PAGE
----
To absorb impressions is physical — they move to the center of gravity of Being (if they're of sufficient quality, and taken in with an appropriate attention) and penetrate into the cellular material and, most particularly, the marrow — which is not just a marrow of the bones, because every cell has its own marrow within its nucleus, just as the bones have a marrow composed of cells. (You may not know it, but cells have complex cytoskeletons in exactly the same way that our bodies do.) 

To digest impressions is emotional. This takes longer than receiving or absorption, because many complicated things need to take place with impressions once they enter the body. At the finest level, all impressions involve the adjustment of trillions of molecular arrangements in order to be absorbed and integrated into Being; the so-called “conscious” mind is absolutely incapable of any such work, but the “subconscious” mind — which includes all of the “buried” intellectual capacities of the body and the emotions — is not only fully capable of such work, it was specifically designed for it.This is one of the reasons (there are more) that Gurdjieff said the subconscious mind should more properly be considered as man’s true mind.

It’s only by digesting impressions properly that we begin to approach a depth of feeling experience that reveals the extraordinary capacity for love and compassion which a human Being is designed to experience. So this question ought to be pondered more seriously, instead of glossing it over with the intellect and assuming one has understood anything.


Lee van Laer is a Senior Editor at Parabola Magazine.

Wednesday, May 17, 2017


Today, try to be much more precise about seeing where one's work is. 

See exactly.  Don't make mistakes.


Lee van Laer is a Senior Editor at Parabola Magazine.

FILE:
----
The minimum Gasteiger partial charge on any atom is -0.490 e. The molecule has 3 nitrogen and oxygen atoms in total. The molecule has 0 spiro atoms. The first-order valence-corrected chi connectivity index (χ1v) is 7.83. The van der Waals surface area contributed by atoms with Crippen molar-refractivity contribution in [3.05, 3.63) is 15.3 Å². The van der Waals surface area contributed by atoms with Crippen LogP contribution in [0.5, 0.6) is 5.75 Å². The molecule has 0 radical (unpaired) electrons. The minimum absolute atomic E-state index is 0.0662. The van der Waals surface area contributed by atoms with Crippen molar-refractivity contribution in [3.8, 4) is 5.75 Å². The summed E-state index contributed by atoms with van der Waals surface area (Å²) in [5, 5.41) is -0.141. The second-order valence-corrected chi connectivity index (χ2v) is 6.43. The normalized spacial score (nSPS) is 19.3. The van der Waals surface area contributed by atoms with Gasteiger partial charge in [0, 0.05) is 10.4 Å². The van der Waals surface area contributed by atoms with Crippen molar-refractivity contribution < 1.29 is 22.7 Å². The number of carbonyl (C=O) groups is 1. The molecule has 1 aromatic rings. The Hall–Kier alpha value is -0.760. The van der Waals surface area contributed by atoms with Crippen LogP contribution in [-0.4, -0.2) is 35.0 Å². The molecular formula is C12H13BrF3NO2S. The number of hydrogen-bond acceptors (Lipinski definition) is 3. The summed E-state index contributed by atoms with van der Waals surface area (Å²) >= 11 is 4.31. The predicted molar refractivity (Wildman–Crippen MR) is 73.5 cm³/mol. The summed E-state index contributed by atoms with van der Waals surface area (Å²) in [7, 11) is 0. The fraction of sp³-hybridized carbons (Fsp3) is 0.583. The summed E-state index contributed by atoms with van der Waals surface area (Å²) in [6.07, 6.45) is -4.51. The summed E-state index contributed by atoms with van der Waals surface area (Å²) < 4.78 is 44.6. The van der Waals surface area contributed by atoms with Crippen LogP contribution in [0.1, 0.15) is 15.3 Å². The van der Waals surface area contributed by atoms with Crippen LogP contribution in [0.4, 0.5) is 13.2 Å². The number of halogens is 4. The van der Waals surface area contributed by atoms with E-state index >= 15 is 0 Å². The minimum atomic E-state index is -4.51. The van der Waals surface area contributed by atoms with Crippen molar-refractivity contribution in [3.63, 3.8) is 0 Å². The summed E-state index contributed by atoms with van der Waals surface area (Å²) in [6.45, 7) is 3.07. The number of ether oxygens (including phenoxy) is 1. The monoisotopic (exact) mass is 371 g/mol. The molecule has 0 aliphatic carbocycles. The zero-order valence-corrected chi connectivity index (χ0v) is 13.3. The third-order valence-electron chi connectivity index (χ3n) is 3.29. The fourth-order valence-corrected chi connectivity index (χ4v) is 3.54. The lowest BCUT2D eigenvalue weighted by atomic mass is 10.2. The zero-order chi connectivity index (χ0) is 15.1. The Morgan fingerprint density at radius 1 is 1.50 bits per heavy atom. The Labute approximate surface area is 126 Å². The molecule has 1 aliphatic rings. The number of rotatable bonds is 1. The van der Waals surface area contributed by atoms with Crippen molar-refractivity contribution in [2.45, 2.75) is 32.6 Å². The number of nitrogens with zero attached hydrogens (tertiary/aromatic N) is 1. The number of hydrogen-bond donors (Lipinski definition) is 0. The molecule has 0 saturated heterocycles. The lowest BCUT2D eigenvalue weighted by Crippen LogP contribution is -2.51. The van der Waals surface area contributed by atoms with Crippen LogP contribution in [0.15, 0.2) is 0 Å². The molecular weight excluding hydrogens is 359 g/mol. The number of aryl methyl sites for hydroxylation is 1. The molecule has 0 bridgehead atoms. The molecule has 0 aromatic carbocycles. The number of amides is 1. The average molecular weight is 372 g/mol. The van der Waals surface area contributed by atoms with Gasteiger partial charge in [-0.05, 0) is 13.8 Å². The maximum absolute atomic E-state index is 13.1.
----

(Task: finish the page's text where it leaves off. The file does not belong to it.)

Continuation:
Tuesday, May 16, 2017

On three brained being, part five: inhabiting each brain as a form of worship

Each of the minds, each of the brains, represents the intelligence of the creator. That is to say, mankind as a whole is a vicegerent (a representative) of God; but in the same way, each of man’s brains is a sacred reflection of one of the essential qualities of God. That is to say, intelligence, sensation, and feeling represent three key aspects of the holy Trinity, that is, they are godlike qualities and in their essence perfectly reflect God’s intention. One can easily say that these are reflection of God’s nature: God thinks; God senses; God feels.

The fact that we so significantly interfere with an honest manifestation of this reflection does not detract from its nature in the most essential sense, that is, no matter what we do, we can’t change the fundamental aspect of these brains. Within the core experience of each brain lies a spark of the divine; and that inhabiting each brain within its own realm, that is, living one’s Being through any one of the brains or all three brains, is actually a form of worship. This means that when I inhabit the intellect, it has the potential to become a form of worship; but only when I fully inhabited, that is, I relax the inclination to control it and instead enter it. 

Exactly the same thing can be said about the brain of physical sensation. Each part of the physical body as a representative of God’s being; and this applies not only to the hands, the feet, the lungs, the thorax and the abdomen, the sex organs, and so on, it also applies to the individual cells, which have a being and a manifestation of their own. It’s the inhabitation of this subtle, granular, and exquisitely detailed aspect of our sensation of the body where we first discover the invitation to experience our body, our inhabitation of it, and its nature as a form of prayer.